Irving shipyard may use 2010 loan for upgrade
A $20-million loan from the province may help expand the shipyard if it wins the national shipyard contract
With a $30-billion national shipyard contract decision coming in September, the Irving shipyard in Halifax may be able to tap into an unused $20-million loan from the Nova Scotia government to expand.
Last Friday, the shipyard filed notice with the federal government for an expansion in advance of its hopes to win the bid.
"The goal is to get environmental assessments and other requirements well underway in order that Irving Shipbuilding be in a position to proceed promptly once the NSPS decision is made and the project ultimately requires such facilities," said Irving spokeswoman Mary Keith in a statement to CBC News Wednesday.
An environmental assessment is a requirement of Fisheries and Oceans Canada, ensuring that no work would be done that could harm fish habitat.
The project includes extension of the existing marginal wharf, 10 metres into Halifax harbour and 250 metres long — and includes dredging, new buildings and a ship launching facility.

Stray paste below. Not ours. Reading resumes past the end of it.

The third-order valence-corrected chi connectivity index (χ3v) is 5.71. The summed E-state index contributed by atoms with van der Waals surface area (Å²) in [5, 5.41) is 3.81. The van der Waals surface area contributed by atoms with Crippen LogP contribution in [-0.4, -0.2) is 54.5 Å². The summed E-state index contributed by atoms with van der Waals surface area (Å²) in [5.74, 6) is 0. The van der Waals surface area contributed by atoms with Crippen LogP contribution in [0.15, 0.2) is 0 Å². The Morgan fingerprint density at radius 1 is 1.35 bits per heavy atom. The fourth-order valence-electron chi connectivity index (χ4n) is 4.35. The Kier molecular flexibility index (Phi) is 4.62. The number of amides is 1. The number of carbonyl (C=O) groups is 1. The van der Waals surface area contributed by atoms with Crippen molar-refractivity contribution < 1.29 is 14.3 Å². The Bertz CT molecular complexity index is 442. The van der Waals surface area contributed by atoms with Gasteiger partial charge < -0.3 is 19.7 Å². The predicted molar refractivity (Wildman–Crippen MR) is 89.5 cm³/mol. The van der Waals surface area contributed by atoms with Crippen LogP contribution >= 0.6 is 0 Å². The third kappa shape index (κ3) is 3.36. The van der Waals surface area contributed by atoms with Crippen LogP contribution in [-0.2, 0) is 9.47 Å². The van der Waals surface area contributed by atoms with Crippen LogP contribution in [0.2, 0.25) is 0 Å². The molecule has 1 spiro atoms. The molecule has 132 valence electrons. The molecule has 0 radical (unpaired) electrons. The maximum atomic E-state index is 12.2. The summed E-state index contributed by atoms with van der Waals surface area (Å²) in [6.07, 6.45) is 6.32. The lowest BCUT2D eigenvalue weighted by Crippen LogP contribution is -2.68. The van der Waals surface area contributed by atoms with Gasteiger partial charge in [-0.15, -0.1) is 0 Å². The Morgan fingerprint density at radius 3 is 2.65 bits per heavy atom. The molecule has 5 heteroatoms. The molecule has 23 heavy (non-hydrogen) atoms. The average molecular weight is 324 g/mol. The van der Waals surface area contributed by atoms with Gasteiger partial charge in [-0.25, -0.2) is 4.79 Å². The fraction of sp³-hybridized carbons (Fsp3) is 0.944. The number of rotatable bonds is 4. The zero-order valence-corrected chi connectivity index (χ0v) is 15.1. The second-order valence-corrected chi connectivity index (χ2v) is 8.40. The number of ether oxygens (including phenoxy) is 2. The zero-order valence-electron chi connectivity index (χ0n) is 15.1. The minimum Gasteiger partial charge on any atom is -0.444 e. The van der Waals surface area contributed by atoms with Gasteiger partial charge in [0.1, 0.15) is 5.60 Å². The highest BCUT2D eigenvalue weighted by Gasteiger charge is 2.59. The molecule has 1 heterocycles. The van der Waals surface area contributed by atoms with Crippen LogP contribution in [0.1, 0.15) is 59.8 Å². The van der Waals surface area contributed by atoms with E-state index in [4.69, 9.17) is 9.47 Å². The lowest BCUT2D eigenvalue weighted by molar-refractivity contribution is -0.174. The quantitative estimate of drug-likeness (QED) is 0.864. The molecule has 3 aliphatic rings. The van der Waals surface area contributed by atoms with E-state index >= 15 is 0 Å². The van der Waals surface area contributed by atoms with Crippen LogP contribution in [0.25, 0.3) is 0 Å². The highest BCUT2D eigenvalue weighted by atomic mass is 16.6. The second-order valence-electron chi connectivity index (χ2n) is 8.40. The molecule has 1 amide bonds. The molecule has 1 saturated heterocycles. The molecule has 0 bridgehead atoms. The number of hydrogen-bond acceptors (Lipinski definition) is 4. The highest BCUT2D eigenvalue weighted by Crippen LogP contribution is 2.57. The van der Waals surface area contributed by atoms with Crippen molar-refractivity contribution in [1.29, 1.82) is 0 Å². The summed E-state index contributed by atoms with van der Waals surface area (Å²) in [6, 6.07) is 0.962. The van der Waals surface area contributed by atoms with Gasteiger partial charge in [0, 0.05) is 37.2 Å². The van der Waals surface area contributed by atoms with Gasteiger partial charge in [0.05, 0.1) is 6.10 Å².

The loan was given in February 2010, months before Ottawa announced its ship procurement and was intended for a modernization, and will now fund some of the expansion.
The Irving shipyard said it has spent $90 million training workers and upgrading facilities over the past five years.
Irving has spoken previously about its expansion plans to land the National Ship Procurement Strategy contract.
"There's been no draw by the Irvings on that money," said Minister of Economic and Rural Development Percy Paris. "If they have success with that bid, then that $20 million will become part of the bid process."
The 2010 loan is separate from another promise of unspecified financial assistance from the Nova Scotia government contained in the bid.